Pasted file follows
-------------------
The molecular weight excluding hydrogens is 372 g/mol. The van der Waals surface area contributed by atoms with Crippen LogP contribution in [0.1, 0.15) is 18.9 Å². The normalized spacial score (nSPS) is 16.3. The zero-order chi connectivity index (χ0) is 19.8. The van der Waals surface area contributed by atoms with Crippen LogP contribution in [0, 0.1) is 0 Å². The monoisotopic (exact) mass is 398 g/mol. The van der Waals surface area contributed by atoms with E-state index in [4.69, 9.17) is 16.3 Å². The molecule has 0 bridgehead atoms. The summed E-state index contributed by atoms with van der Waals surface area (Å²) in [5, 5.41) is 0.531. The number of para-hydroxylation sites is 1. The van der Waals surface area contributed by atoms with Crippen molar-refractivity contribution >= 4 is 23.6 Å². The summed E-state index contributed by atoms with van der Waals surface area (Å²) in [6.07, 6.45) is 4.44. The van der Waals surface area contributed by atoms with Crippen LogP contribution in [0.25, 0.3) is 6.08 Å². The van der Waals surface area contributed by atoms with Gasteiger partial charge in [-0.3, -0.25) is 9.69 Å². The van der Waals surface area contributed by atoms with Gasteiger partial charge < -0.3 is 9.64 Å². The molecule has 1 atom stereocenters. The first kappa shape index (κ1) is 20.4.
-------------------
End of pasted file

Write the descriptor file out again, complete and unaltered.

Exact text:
The molecular weight excluding hydrogens is 372 g/mol. The van der Waals surface area contributed by atoms with Crippen LogP contribution in [0.1, 0.15) is 18.9 Å². The normalized spacial score (nSPS) is 16.3. The zero-order chi connectivity index (χ0) is 19.8. The van der Waals surface area contributed by atoms with Crippen LogP contribution in [0, 0.1) is 0 Å². The monoisotopic (exact) mass is 398 g/mol. The van der Waals surface area contributed by atoms with E-state index in [4.69, 9.17) is 16.3 Å². The molecule has 0 bridgehead atoms. The summed E-state index contributed by atoms with van der Waals surface area (Å²) in [5, 5.41) is 0.531. The number of para-hydroxylation sites is 1. The van der Waals surface area contributed by atoms with Crippen molar-refractivity contribution >= 4 is 23.6 Å². The summed E-state index contributed by atoms with van der Waals surface area (Å²) in [6.07, 6.45) is 4.44. The van der Waals surface area contributed by atoms with Crippen LogP contribution in [0.25, 0.3) is 6.08 Å². The van der Waals surface area contributed by atoms with Gasteiger partial charge in [-0.3, -0.25) is 9.69 Å². The van der Waals surface area contributed by atoms with Gasteiger partial charge < -0.3 is 9.64 Å². The molecule has 1 atom stereocenters. The first kappa shape index (κ1) is 20.4.